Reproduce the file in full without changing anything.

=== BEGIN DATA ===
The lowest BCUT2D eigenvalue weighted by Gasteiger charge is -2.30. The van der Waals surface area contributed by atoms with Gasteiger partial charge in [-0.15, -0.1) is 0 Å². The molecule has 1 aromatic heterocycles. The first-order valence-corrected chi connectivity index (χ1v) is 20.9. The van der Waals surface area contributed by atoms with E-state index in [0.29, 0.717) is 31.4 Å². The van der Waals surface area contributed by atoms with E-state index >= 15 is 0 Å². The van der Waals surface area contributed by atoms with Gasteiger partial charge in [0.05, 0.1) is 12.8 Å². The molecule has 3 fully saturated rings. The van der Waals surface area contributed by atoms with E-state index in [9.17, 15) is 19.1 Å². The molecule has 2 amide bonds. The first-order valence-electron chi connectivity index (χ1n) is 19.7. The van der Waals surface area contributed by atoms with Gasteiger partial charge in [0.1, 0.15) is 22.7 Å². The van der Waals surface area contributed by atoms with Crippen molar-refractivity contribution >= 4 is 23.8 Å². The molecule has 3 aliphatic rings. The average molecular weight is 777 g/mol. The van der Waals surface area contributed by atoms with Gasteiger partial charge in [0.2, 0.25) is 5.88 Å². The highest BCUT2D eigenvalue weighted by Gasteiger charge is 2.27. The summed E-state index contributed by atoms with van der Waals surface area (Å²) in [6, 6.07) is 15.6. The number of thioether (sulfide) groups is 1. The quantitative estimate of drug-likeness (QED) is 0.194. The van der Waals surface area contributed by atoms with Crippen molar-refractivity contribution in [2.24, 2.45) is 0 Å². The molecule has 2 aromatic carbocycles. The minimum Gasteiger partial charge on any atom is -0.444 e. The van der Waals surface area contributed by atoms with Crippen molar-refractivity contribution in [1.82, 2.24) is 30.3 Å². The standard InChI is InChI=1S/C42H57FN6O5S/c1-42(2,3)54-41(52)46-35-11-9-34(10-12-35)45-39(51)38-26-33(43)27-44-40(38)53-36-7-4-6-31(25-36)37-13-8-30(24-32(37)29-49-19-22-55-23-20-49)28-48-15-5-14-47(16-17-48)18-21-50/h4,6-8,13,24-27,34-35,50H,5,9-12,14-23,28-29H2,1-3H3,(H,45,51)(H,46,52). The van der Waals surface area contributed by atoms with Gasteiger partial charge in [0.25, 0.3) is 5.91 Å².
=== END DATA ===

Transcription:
The lowest BCUT2D eigenvalue weighted by Gasteiger charge is -2.30. The van der Waals surface area contributed by atoms with Gasteiger partial charge in [-0.15, -0.1) is 0 Å². The molecule has 1 aromatic heterocycles. The first-order valence-corrected chi connectivity index (χ1v) is 20.9. The van der Waals surface area contributed by atoms with E-state index in [0.29, 0.717) is 31.4 Å². The van der Waals surface area contributed by atoms with E-state index >= 15 is 0 Å². The van der Waals surface area contributed by atoms with Gasteiger partial charge in [0.05, 0.1) is 12.8 Å². The molecule has 3 fully saturated rings. The van der Waals surface area contributed by atoms with E-state index in [9.17, 15) is 19.1 Å². The molecule has 2 amide bonds. The first-order valence-electron chi connectivity index (χ1n) is 19.7. The van der Waals surface area contributed by atoms with Gasteiger partial charge in [0.1, 0.15) is 22.7 Å². The van der Waals surface area contributed by atoms with Crippen molar-refractivity contribution >= 4 is 23.8 Å². The molecule has 3 aliphatic rings. The average molecular weight is 777 g/mol. The van der Waals surface area contributed by atoms with Gasteiger partial charge in [0.2, 0.25) is 5.88 Å². The highest BCUT2D eigenvalue weighted by Gasteiger charge is 2.27. The summed E-state index contributed by atoms with van der Waals surface area (Å²) in [6, 6.07) is 15.6. The number of thioether (sulfide) groups is 1. The quantitative estimate of drug-likeness (QED) is 0.194. The van der Waals surface area contributed by atoms with Crippen molar-refractivity contribution in [2.24, 2.45) is 0 Å². The molecule has 2 aromatic carbocycles. The minimum Gasteiger partial charge on any atom is -0.444 e. The van der Waals surface area contributed by atoms with Crippen molar-refractivity contribution in [1.82, 2.24) is 30.3 Å². The standard InChI is InChI=1S/C42H57FN6O5S/c1-42(2,3)54-41(52)46-35-11-9-34(10-12-35)45-39(51)38-26-33(43)27-44-40(38)53-36-7-4-6-31(25-36)37-13-8-30(24-32(37)29-49-19-22-55-23-20-49)28-48-15-5-14-47(16-17-48)18-21-50/h4,6-8,13,24-27,34-35,50H,5,9-12,14-23,28-29H2,1-3H3,(H,45,51)(H,46,52). The van der Waals surface area contributed by atoms with Gasteiger partial charge in [0.25, 0.3) is 5.91 Å².